Christina Rossetti’s sonnet sequence, “Monna Innominata,” explores the female poetic voice and shares one woman’s experience as she falls in, and then eventually out, of love. In the short introduction that is included before the first poem in Rossetti’s sonnet sequence, she writes: “One can imagine many a lady as sharing her lover’s poetic aptitude, while the barrier between them might be one held sacred by both, yet not such as to render mutual love incompatible with mutual honor” (p. 489). While Rossetti still adheres to the idea of a distinct gender binary that separates men from women, she does suggest that those things that she believes make men and women different should not actually be the thing that divides them. Rather, she believes that just because men and women might be considered different, it is their inherent differences that work to promote the notion of mutual love being tied together with mutual honor. Rossetti most clearly discusses this idea of a couple combining their strengths to promote the overall well-being of the other in her twelfth poem in the sequence. It is through the constant pairing of “yours” and “mine,” as well as the female speaker’s self-sacrificing tone and tendencies that Rossetti attempts to explain what it truly means to love someone. She also forces her readers to wonder about the importance of their own autonomy in relation to their partnership with their beloved.
There are several moments throughout the poem where the speaker talks about how she and her beloved are of one soul. She says: “But since the heart is yours that was mine own,/ Your pleasure is my pleasure, right my right,/ Your honourable freedom makes me free” (l. 11-13). The speaker and her beloved cannot be separated from one another; they form a solid unit that works in harmony with one another. The couple’s transcendent connection allows them to physically feel one another’s pain and “pleasure,” and it is only through their mutual satisfaction and happiness that the other can be satisfied. The speaker goes so far as to claim that she would understand if her beloved ever decided to leave her if she could no longer bring him joy. She states: “If there be any one can take my place/ And make you happy whom I grieve to grieve,/ Think not that I can grudge it, but believe/ I do commend you to that nobler grace” (l. 1-4). The speaker lowers herself to raise her partner up, sacrificing herself for her beloved’s happiness. However, what is so intriguing about Rossetti’s sonnet is the fact that her female speaker does not see this act of self-sacrifice as the key that unlocks her own pain and suffering. Rather, she believes that she will be happy knowing that her beloved is happy, even if it is with another woman. Thus, she suggests to her readers that love is only real when one is willing to do all that they can to put the needs of their beloveds before their own.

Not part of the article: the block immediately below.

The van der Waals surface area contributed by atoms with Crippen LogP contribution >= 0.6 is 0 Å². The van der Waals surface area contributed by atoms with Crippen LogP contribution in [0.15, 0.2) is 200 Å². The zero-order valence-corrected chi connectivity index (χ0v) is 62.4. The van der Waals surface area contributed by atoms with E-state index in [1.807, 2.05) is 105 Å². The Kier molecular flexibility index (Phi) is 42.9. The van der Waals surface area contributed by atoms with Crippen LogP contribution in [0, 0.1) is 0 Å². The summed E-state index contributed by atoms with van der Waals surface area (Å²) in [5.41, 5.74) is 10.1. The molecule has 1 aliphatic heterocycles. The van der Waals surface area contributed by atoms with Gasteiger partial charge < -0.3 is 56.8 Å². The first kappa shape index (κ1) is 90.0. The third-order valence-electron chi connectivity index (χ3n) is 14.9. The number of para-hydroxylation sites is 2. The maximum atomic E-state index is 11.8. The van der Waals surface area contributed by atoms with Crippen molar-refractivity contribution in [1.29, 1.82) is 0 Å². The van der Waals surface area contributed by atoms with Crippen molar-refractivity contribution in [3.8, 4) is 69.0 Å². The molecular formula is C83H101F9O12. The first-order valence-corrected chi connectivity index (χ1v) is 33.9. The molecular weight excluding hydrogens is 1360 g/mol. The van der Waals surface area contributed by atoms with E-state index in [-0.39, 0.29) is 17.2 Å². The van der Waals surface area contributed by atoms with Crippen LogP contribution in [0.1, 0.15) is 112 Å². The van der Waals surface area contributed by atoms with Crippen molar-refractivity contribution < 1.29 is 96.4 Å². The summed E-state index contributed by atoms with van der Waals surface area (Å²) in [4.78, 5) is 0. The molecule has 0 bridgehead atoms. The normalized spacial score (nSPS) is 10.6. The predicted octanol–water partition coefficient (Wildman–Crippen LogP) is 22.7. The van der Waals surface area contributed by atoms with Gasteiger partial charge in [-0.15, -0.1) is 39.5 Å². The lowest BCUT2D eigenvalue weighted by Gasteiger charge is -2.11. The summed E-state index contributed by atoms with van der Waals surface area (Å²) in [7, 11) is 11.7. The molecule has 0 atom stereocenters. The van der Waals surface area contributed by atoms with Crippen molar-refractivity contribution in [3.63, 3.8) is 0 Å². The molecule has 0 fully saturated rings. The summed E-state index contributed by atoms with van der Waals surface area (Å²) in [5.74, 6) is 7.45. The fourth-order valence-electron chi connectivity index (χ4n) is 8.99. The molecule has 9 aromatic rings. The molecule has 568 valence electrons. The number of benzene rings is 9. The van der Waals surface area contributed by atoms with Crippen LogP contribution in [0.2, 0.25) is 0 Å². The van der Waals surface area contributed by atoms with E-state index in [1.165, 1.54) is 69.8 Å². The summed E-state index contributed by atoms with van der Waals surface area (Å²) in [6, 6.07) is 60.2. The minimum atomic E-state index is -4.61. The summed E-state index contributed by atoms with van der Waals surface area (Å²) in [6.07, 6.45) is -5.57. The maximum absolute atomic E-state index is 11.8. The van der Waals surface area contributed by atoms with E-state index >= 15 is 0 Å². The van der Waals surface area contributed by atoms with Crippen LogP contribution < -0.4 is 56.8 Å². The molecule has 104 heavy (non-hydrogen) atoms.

Rossetti’s speaker ends the poem with a single sentence that is all at once poignant, painful, and hopelessly romantic. She directly addresses her beloved, stating: “And you companioned I am not alone” (l. 14). The fact that this final sentence now stands on its own, much like the speaker would be if she allows her beloved to be with another woman, symbolizes what her future will hold. She will be forced to stand on her own, and yet she is accepting of this, as long as she knows that the man she loves is not alone. Thus, Rossetti, through the female poetic voice that she has created, suggests that two people only ever truly love each other if they are willing to put the interests of their partners before their own. While Rossetti believes in a clear separation between the genders, she does not believe that their differences should inhibit a man and a woman from encouraging each other to have the freedom to seek their own happiness, in whatever form that might take.